Authorities in El Salvador have arrested two men for allegedly impersonating Drug Enforcement Administration (DEA) agents in an extortion scheme, in a case that reflects the shady image that often plagues the US agency in Latin America.
On December 20, the Salvadoran Attorney General’s Office announced the capture of Rafael Alcides Flores Mendoza and Santos Edgardo Guzmán Ayala, who they accused of extorting politicians and government officials.
According to prosecutors, the pair told their victims they were DEA agents and they would use their clout to damage their victim’s image and cause them legal problems if they did not make payoffs totaling thousands of dollars.
Police and prosecutors seized the pair during a sting operation in which their intended victim, a local mayor, made a controlled handover of $15,000 in a San Salvador hotel before the authorities swooped. At the time of their arrest, the two had badges identifying them as DEA agents.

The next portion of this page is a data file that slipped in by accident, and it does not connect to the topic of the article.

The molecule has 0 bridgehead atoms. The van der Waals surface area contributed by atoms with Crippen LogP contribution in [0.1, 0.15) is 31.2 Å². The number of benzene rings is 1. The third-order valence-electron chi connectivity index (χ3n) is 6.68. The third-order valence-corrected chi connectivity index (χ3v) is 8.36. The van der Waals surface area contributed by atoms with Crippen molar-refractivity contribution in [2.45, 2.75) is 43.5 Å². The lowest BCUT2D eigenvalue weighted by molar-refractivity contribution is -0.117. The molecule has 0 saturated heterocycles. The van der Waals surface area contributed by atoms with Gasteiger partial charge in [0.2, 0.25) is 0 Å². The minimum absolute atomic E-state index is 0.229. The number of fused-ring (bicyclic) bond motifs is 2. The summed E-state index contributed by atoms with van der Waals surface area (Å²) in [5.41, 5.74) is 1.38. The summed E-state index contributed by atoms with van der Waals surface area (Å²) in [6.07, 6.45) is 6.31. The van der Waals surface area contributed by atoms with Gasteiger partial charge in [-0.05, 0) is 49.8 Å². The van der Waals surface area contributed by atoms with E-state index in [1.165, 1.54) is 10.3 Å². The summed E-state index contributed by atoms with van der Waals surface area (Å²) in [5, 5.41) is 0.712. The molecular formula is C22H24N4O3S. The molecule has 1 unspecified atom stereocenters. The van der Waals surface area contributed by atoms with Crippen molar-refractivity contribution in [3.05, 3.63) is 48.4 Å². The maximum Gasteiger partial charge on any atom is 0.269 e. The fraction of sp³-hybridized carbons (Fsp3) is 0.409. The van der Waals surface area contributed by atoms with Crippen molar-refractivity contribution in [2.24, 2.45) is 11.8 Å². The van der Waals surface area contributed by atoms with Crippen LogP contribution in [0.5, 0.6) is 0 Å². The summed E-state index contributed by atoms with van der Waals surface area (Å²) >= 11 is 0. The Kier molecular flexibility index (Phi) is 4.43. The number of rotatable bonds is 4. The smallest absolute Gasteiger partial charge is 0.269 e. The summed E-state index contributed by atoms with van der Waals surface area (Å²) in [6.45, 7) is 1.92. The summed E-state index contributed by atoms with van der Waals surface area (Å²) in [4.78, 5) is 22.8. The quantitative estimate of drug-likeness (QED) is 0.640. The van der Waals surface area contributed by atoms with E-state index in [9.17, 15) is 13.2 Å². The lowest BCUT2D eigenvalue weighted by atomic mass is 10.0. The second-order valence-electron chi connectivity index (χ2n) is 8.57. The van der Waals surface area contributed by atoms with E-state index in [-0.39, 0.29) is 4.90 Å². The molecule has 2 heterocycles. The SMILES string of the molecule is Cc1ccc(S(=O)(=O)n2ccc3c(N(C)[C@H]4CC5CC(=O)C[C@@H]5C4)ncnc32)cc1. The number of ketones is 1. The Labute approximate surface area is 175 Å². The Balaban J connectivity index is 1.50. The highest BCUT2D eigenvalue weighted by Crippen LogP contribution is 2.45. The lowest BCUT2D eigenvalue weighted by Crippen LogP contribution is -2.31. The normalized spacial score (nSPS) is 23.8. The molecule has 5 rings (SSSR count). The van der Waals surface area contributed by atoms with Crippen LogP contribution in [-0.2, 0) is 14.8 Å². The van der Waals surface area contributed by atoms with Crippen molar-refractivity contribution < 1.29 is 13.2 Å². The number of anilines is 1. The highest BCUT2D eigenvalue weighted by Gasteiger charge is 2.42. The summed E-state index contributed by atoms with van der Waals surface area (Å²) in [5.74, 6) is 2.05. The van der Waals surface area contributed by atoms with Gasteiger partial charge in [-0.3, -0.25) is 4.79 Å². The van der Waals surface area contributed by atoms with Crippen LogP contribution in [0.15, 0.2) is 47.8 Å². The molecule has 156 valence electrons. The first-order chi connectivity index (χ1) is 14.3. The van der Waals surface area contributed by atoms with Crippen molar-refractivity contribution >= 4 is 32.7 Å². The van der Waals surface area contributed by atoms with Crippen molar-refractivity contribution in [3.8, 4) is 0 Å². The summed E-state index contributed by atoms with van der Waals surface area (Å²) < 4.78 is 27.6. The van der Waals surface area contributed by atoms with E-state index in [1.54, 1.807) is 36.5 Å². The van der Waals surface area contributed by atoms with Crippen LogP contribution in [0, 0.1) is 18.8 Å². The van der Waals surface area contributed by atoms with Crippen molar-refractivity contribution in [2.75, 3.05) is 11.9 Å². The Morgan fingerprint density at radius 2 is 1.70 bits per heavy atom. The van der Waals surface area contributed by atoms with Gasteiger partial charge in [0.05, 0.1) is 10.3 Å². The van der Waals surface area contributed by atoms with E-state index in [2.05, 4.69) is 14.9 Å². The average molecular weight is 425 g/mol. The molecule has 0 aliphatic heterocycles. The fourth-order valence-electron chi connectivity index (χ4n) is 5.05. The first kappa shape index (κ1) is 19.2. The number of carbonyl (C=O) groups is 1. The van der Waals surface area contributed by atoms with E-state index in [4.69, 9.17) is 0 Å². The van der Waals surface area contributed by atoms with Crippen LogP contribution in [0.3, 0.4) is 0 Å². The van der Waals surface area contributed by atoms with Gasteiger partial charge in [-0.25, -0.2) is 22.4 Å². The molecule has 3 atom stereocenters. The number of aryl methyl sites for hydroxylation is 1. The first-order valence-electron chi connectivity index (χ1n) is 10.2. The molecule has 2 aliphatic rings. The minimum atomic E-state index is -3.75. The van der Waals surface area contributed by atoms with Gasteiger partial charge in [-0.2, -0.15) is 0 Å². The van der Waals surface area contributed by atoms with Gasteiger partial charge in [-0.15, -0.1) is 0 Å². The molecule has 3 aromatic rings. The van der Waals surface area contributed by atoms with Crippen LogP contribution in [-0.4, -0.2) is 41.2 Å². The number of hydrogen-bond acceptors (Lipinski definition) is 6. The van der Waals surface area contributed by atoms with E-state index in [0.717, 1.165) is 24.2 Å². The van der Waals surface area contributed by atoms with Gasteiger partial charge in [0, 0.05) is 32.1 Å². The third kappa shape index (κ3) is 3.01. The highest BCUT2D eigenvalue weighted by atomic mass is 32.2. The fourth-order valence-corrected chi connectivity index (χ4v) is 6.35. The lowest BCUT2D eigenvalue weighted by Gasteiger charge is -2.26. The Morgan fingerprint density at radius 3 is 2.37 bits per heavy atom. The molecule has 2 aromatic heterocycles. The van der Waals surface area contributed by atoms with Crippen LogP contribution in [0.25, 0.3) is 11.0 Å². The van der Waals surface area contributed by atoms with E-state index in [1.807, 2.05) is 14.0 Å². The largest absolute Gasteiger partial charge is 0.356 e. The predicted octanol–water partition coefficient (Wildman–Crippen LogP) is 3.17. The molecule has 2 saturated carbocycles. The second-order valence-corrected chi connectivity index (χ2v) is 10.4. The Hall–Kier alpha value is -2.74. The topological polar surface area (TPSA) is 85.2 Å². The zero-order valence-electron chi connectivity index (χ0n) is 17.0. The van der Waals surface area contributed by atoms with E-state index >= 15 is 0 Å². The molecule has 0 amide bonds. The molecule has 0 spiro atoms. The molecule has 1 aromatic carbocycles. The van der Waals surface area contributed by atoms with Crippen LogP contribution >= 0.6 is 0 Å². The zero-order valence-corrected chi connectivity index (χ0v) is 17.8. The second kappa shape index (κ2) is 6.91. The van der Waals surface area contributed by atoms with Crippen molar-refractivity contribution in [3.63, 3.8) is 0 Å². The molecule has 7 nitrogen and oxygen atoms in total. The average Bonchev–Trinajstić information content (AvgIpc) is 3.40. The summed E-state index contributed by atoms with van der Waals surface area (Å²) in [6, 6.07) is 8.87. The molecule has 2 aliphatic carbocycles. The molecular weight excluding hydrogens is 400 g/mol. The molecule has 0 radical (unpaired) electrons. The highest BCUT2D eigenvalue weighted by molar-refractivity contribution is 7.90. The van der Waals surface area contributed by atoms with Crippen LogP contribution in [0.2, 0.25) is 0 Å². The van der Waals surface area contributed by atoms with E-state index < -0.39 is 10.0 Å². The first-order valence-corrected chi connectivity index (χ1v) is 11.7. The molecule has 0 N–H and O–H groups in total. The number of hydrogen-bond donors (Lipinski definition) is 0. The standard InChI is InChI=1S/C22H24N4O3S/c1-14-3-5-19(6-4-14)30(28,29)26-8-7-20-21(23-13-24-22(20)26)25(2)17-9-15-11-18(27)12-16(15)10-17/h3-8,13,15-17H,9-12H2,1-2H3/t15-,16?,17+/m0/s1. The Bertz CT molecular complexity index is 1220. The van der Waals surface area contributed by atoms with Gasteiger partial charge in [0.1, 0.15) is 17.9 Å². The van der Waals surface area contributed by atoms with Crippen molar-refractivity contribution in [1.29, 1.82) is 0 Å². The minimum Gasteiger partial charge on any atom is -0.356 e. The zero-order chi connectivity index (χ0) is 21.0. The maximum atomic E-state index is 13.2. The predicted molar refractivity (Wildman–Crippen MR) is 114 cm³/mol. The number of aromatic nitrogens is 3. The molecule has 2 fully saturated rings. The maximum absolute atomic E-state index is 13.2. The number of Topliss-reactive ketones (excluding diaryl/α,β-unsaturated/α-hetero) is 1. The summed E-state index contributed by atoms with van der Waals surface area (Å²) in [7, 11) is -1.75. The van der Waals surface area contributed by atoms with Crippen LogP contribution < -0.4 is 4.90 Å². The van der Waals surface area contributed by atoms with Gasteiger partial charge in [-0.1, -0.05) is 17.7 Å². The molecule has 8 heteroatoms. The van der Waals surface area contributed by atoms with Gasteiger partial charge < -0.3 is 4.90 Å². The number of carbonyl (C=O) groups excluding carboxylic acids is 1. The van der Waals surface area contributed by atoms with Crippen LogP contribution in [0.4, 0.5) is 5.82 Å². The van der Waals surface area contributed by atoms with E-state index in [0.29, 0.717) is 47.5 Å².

SEE ALSO: El Salvador News and Profiles
According to prosecutors, preliminary investigations suggest the two men had been in direct communication with and maintained links to a former DEA agent in Central America, Danny Dalton, although they made no suggestion that Dalton had been aware of or involved in the scheme.
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Despite prosecutors throwing out the name of Danny Dalton — who is well-known for his outspoken criticism of state corruption in El Salvador, including of the Attorney General’s Office — there is so far little to suggest that actual former or current members of the DEA were actively involved in the alleged extortion carried out in their name. However, the mere fact that Flores and Guzmán’s threats seemed credible to their victims speaks to the agency’s serious image problem in much of Latin America.
The character of a DEA agent that is either corrupt or willing to break the rules or take part in criminal behavior “to get the job done” has become a trope of underworld fiction, seen in in everything from hit TV series Narcos to the drug war thrillers of novelists such as Don Winslow. These cultural representations, which could well themselves be feeding perceptions about the DEA in the region, may be bordering on clichés, but they have their roots in a wide range of very real cases and investigations that illustrate why many in Latin America are fearful or suspicious of the DEA.